Atypical hyperplasia is one link in the chain of progression toward breast cancer. Learn how having this condition increases your breast cancer risk.
Barrett's esophagus is caused by repeated, long-term exposure of the esophagus to stomach acid. The condition can sometimes lead to cancer.
A Bartholin's cyst is a fluid-filled lump near the vaginal opening. It's rarely serious, but when infected, it can be painful.
Bone cancer is an uncommon type of cancer that begins in a bone. It can affect both adults and children.
Breast cysts are more common in women before menopause. Draining fluid from a breast cyst can diagnose and treat the problem.
Cardiomyopathy is a heart muscle disease. Treatment options depend on what type of cardiomyopathy you have.
Colon polyps — small clumps of cells on your colon lining — are usually harmless, but some may become cancerous over time.
An enlarged spleen is usually a sign of an underlying problem. Treatment varies, depending on what's causing the enlargement.
Hemochromatosis causes your body to store large amounts of iron, which can cause life-threatening complications. The simple treatment is to regularly remove blood.
Inflammatory bowel disease can be painful and debilitating, and it can cause life-threatening complications. Find out more about treating this digestive system disorder.
Lost your voice? Laryngitis is usually short-lived, and the cause is often simple. But prolonged hoarseness can signal a more serious condition.
Lichen sclerosus is an uncommon skin condition characterized by white, blotchy patches of thinning skin. This skin disease predominantly affects postmenopausal women.
Despite its name, lobular carcinoma in situ (LCIS) isn't cancer. But if you're diagnosed with LCIS, you're at greater risk of developing breast cancer.
For male breast cancer, awareness and early diagnosis are key to successful treatment.
Mesothelioma is a type of cancer closely linked to asbestos exposure. Find out the signs and symptoms of malignant mesothelioma and how to protect yourself.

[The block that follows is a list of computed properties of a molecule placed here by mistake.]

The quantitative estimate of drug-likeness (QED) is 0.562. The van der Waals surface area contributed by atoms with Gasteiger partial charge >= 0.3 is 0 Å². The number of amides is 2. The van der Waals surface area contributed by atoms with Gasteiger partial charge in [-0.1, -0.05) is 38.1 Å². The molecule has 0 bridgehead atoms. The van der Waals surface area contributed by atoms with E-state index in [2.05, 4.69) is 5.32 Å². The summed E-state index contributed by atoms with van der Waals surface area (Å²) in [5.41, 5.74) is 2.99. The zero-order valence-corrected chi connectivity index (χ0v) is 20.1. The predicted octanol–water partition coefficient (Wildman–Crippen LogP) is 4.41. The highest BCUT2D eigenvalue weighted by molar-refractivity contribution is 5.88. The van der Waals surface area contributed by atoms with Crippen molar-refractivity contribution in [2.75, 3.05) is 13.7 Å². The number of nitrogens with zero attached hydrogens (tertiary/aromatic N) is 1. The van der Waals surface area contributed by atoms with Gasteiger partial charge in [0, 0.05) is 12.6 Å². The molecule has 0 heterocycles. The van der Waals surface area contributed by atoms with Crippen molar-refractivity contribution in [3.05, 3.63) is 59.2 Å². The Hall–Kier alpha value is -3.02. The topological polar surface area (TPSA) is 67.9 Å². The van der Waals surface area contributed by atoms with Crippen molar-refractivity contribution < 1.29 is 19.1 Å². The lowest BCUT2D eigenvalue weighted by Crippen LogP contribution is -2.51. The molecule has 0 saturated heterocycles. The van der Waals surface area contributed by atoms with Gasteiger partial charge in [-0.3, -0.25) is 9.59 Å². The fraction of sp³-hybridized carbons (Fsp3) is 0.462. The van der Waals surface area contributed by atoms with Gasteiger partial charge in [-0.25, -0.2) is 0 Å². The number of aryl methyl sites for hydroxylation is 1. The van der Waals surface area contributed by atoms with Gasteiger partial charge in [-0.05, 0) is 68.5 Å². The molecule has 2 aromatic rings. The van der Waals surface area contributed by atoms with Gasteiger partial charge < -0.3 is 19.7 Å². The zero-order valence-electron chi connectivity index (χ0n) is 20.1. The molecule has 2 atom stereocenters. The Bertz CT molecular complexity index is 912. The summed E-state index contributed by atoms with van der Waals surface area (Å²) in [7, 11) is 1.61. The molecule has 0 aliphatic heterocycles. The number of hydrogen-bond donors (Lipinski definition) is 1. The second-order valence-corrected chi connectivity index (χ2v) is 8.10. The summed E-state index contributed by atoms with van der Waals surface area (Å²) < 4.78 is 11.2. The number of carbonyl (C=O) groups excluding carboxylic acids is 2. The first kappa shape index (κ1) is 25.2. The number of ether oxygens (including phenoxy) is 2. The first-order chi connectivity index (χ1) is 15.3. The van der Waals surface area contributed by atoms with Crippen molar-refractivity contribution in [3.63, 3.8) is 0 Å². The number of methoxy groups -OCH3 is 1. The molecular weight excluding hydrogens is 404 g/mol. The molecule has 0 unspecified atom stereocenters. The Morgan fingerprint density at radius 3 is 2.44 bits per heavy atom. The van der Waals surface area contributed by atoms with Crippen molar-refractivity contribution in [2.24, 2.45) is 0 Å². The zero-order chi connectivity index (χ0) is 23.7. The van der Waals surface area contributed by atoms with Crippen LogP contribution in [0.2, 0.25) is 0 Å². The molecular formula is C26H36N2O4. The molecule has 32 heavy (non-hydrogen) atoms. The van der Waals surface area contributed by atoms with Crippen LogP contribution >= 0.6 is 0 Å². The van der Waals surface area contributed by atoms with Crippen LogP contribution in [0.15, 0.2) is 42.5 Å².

Morphea is a skin condition characterized by small red or purple patches that develop firm, white or ivory centers.
Mouth cancer includes cancer that occurs in the mouth or on the lips.
Nasopharyngeal carcinoma is rare in the United States but more common in some other parts of the world.
Nonalcoholic fatty liver disease is associated with obesity and diabetes. Lifestyle changes may prevent it from becoming serious.
Pancreatic cancer is often fatal. Find out which new treatments offer hope.
Peptic ulcers are painful sores that commonly affect the lining of your stomach and upper small intestine. The most frequent cause is a treatable infection.
Proctitis is an inflammation of the lining of the rectum.
Rectovaginal fistula — Comprehensive overview explains treatment of this complication due to childbirth, Crohn's disease, cancer or other causes.
Salivary gland cancer is a rare form of cancer that often begins with a painless lump in the mouth, throat or neck.
Soft tissue sarcomas are uncommon cancers that originate in the soft tissues of your body.
A spinal tumor can cause back pain, loss of sensation — even paralysis. But recent advances offer more treatment options than ever before.
Swollen lymph nodes usually indicate an infection, particularly in children. However, there are many causes, ranging from the common cold to cancer.
The most common throat cancers are linked to smoking and excessive alcohol use.
Most thyroid nodules — lumps in the thyroid gland — cause no problems. But nodules that affect swallowing, produce excess thyroid hormone or are malignant require treatment.
Vaginal cancer is a rare cancer that typically occurs in older women.
Cancer of the vulva, the outer part of the female genitalia, is rare. It occurs most often in older women.
Aug. 31, 2012
- Biopsy — What to expect. Cancer.Net. http://www.cancer.net/patient/All+About+Cancer/Cancer.Net+Features/Treatments%2C+Tests%2C+and+Procedures/Biopsy%26mdash%3BWhat+to+Expect. Accessed July 23, 2012.
- Biopsies. RadiologyInfo.org. http://www.radiologyinfo.org/en/info.cfm?pg=BiopGen. Accessed July 23, 2012.
- Q&A: What you should know before surgery. American Society of Anesthesiologists. http://www.lifelinetomodernmedicine.com/Anesthesia-Topics/QA-What-You-Should-Know-Before-Surgery.aspx. Accessed July 23, 2012.
- How to read your pathology report. MyBiopsy.org. http://www.cap.org/apps/docs/reference/myBiopsy/pathology_report.html. Accessed July 23, 2012.